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What do you believe are the advantages and disadvantages to a trial with a jury?

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Instead of a jury, what then?  Bench trials may have their purpose, like proceedings for a traffic violation, but for important civic and criminal proceedings, juries are the superior system, since involving a jury limits the power of the judge.  For all the points mentioned, juries have their problems, but having the citizenry participate in court proceedings serves to underscore the principle of government by and for the people; in short, it is a democratic institution.  Juries have to power to determine was is factual, and decide accordingly upon guilt or innocence; the judge states and executes the law.  However, juries have a key power little discussed which provide a check on the other branches of government, namely, they have the power of nullification.  Legislatures are, in theory, random collections of citizens that make laws.  Juries are a random collection of citizens that may nullify law -- in other words, determine that a law broken in a civil or criminal proceeding should not be a law at all.  This was to provide a judicial check on the legislature--that if a bad law is enacted, and people are put to trial because of it, even if guilty by the codification of the law, the jury can determine that no crime or civil infraction occurred because that particular law shouldn't exist, and their nullification effectively repeals that law. This power allows juries to exercise a check and balance and helps insure a well functioning democratic government.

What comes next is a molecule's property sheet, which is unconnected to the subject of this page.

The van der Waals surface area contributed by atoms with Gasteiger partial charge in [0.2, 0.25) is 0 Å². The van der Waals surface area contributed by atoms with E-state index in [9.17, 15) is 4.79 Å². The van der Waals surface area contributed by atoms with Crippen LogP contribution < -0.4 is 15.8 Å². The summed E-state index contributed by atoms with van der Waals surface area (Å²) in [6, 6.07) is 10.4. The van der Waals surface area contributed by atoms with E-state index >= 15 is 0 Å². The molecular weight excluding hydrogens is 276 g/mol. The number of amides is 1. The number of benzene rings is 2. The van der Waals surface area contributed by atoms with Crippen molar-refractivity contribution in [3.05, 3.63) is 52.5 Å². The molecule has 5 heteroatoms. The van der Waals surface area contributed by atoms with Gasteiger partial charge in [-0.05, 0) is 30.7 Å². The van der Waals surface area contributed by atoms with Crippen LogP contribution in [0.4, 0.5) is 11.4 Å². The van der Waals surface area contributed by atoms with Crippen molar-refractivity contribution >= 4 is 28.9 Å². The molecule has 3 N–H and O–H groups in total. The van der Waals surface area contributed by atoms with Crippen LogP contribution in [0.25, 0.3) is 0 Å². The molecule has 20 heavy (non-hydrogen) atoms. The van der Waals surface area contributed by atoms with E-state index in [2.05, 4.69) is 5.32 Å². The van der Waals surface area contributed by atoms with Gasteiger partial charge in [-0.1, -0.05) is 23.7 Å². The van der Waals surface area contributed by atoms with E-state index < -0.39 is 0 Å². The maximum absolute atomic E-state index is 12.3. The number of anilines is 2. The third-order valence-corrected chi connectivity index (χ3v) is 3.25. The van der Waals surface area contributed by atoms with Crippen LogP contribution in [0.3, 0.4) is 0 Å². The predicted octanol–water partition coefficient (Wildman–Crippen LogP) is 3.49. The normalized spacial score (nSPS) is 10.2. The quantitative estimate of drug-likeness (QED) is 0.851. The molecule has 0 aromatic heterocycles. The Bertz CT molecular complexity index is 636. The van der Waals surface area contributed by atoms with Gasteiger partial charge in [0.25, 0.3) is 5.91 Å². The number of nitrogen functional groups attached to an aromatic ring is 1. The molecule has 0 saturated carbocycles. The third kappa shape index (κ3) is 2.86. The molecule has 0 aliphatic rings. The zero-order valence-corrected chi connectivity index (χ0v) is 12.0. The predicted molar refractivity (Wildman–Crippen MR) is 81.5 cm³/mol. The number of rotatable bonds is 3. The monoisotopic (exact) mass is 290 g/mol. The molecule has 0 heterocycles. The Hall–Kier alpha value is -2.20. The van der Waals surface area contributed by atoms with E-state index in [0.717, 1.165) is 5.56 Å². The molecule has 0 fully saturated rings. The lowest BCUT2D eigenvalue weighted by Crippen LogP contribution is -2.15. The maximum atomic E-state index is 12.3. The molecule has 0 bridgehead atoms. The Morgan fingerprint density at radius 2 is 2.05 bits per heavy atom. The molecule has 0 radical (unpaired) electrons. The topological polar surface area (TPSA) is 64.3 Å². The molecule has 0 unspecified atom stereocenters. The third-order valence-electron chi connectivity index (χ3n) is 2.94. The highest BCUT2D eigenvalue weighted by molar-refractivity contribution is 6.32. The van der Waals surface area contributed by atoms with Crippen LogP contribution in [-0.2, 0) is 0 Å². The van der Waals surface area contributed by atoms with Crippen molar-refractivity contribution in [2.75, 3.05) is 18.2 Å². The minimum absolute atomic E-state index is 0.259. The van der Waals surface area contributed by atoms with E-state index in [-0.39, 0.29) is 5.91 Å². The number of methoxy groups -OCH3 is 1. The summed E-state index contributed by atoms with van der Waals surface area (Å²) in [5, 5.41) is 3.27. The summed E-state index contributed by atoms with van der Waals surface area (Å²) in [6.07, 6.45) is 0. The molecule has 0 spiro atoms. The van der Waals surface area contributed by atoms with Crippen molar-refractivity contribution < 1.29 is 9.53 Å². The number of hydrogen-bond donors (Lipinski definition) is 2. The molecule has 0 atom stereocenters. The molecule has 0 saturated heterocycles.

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The fallibility of human beings as jurors, is probably the biggest disadvantage to the jury trial.  Especially troubling to me as an educator is to consider the proliferation of grade inflation and the number of students we are sending out into the world who think they are really, really smart because they've never gotten anything but A's; it's easier to give students A's.  It keeps "helicopter parents" at bay, and students tend to like these teachers better.  The idea of having someone sitting on a jury who thinks of him or herself as really, really smart, when in fact he or she really, really isn't does not inspire confidence in the judicial process as our Framers intended it to work.  And we are sending a lot of really, really not-so-smart kids out into the world, thinking of themselves as geniuses.  On a different note, I'll never forget hearing one of the jurors at the conclusion of the O.J. Simpson trial saying, among other things, "I had my reasonable doubts."  This woman clearly had no idea that "reasonable doubt" is a serious and important legal concept, not a casual catch phrase.  It was disheartening to know that in her mind, she had carried out her civic duty exactly as it was intended; while her efforts were no doubt sincere, she was clearly not understanding the gravity of the concept of reasonable doubt.